On the Road to the Cartagena Congress Webinar Series
Psychoanalysis and Racism
Date: 26 May, 2023 (4 PM London Time)
Moderator: Patricia Olguín (Chile)
Reflections on the relationship with the other, especially with what we consider different, put the issue of racism in a social foreground. This webinar will offer a psychoanalytic point of view on this social problem trying to understand its psychodynamic bases.
Patricia Olguín is Clinical Psychologist and Psychoanalyst In-Training. She studied Psychology at Pontificia Universidad Católica de Chile and is currently a Candidate at the Chilean Psychoanalytical Association (APCh). She lives in Santiago de Chile and has worked for 20 years with adults and adolescents in private practice and private and public health organisations. She was also trained as a Psychoanalytical Psychotherapist in Short Term Psychotherapy.
Jorge Bruce (Perú)
Jorge Bruce is Psychologist from the Pontificia Universidad Católica del Perú (PUCP). Master's degree (DEA) from the University of Paris. Member of the Peru Psychoanalytic Society. Professor at the PUCP. Columnist for the newspaper La República. Former Director of Community and Culture of the Board of Directors of FEPAL and of the editorial committee of Calibán. Former member of the Board and Executive Committee of the IPA. Former Chair of CAPSA (IPA). Former Chair of the Programme Committee of the IPA Congress, Vancouver 2021 on The Infantile. Current Chair of the IPA ING liaison committee with the Freudian Society of Mexico City, provisional society. Former Keynote speaker at the event, Encuentros de Psicoanalistas de Lengua Castellana, from which a book has been published in 2020 (APM). Author of several books on Psychoanalysis and Society, among others, the latest of which is the re-publication in Penguin Random House of "Nos habíamos choleado Tanto: Psicoanálisis y Racismo ".
Title: "Racism: The Elephant in the consulting room".
For many years -actually, since Freud himself- we psychoanalysts have acknowledged the presence of racism as a social disturbance outside our consulting rooms. When we see it in a patient's associations, we treat it as a pathology that could be addressed with our usual tools: aggression, vulnerability, and so on. And that was when we recognised it. We were often reluctant to see racism as a fundamental characteristic of our intimate exchanges, so we could not admit its pregnancy in transference and countertransference. We can't continue working in such a huge denial.
Michelle Ann Stephens (USA)
Michelle Stephens, LP., Ph.D., is a graduate of the William Alanson White Institute of Psychiatry, Psychoanalysis & Psychology and a psychoanalyst practicing in New York. She is also Professor of English and Latino and Caribbean Studies at Rutgers University, and the Founding and Executive Director of Rutgers’ Institute for the Study of Global Racial Justice (ISGRJ). Originally from Jamaica, West Indies, she graduated from Yale University with a Ph.D. in American studies. She is the author of Black Empire: The Masculine Global Imaginary of Caribbean Intellectuals in the United States, 1914 to 1962 (Duke University Press, 2005) and Skin Acts: Race, Psychoanalysis and The Black Male Performer (Duke University Press, 2014). Recently she has published articles on the intersections of race and psychoanalysis in such journals as JAPA, Contemporary Psychoanalysis, Psychoanalytic Dialogues and Psychoanalytic Quarterly, Studies in Gender and Sexuality, and Psychoanalysis of Culture and Society.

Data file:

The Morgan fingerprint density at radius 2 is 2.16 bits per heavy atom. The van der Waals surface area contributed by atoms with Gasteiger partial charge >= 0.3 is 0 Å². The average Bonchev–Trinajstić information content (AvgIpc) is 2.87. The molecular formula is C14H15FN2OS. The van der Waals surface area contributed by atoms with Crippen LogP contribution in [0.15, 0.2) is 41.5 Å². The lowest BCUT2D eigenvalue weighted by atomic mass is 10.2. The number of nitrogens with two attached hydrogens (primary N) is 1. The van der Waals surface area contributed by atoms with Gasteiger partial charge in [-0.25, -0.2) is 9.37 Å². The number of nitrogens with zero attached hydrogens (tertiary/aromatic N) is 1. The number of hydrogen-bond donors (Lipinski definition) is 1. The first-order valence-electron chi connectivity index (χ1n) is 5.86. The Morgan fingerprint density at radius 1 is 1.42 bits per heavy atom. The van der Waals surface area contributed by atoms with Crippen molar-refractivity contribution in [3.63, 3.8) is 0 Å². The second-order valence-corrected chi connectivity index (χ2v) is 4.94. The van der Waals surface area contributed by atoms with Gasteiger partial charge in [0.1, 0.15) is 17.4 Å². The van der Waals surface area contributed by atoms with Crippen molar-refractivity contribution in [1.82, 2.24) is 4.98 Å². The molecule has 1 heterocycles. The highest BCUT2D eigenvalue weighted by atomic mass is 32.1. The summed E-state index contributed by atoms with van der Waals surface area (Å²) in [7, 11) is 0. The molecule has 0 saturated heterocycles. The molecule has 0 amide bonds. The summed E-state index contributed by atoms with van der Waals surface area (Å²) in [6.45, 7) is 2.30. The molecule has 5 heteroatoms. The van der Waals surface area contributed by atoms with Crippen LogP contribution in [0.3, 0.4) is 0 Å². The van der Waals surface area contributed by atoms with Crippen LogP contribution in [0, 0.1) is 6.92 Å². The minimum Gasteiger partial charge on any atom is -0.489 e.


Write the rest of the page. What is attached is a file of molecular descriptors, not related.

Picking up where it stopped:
Title: "Standing at a Crossroad: Race and Intersectionality in a Psychodynamic Context"
Over the course of the twentieth and twenty-first centuries, black thinkers, people of African descent in the Americas who have been shaped by histories of antiblack racism and colonialism, have made crucial interventions in understanding the dangers of a whiteness lived as a single-axis framework for subjectivity. The black feminist legal scholar Kimberle Crenshaw was one of these thinkers. At the end of the 1980s,she wrestled with the problem of a female blackness lived as an invisible intersectionality, in which “mutually exclusive categories of experience” prevented legal analysts from seeing “the compounded nature” of black female subjectivity as a complex, multi-dimensional unfolding of identity. This presentation will explore some of the implications of this two-fold insight, regarding both the dangers of a single-axis framework for white subjectivities and the complexities of the intersectionality of black female subjectivities, for psychoanalytic conceptions of the gendered, sexed, and racialized subject.